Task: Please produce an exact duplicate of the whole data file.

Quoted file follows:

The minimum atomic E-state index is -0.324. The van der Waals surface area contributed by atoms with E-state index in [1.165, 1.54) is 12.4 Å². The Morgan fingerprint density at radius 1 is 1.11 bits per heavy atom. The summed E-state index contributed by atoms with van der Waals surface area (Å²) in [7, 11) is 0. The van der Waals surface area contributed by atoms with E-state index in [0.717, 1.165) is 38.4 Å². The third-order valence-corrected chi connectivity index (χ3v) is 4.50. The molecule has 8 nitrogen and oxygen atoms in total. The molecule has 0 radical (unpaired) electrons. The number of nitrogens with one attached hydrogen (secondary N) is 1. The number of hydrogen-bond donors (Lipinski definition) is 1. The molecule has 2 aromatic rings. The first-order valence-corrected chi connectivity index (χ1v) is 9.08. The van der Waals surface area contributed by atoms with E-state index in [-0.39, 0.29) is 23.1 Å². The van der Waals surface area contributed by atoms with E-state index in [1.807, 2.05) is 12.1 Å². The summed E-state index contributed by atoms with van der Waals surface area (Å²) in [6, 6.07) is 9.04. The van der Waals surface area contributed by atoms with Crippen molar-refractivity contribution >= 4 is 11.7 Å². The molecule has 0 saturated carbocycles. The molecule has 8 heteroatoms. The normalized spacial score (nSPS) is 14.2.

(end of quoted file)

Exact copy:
The minimum atomic E-state index is -0.324. The van der Waals surface area contributed by atoms with E-state index in [1.165, 1.54) is 12.4 Å². The Morgan fingerprint density at radius 1 is 1.11 bits per heavy atom. The summed E-state index contributed by atoms with van der Waals surface area (Å²) in [7, 11) is 0. The van der Waals surface area contributed by atoms with E-state index in [0.717, 1.165) is 38.4 Å². The third-order valence-corrected chi connectivity index (χ3v) is 4.50. The molecule has 8 nitrogen and oxygen atoms in total. The molecule has 0 radical (unpaired) electrons. The number of nitrogens with one attached hydrogen (secondary N) is 1. The number of hydrogen-bond donors (Lipinski definition) is 1. The molecule has 2 aromatic rings. The first-order valence-corrected chi connectivity index (χ1v) is 9.08. The van der Waals surface area contributed by atoms with E-state index in [-0.39, 0.29) is 23.1 Å². The van der Waals surface area contributed by atoms with E-state index in [1.807, 2.05) is 12.1 Å². The summed E-state index contributed by atoms with van der Waals surface area (Å²) in [6, 6.07) is 9.04. The van der Waals surface area contributed by atoms with Crippen molar-refractivity contribution >= 4 is 11.7 Å². The molecule has 0 saturated carbocycles. The molecule has 8 heteroatoms. The normalized spacial score (nSPS) is 14.2.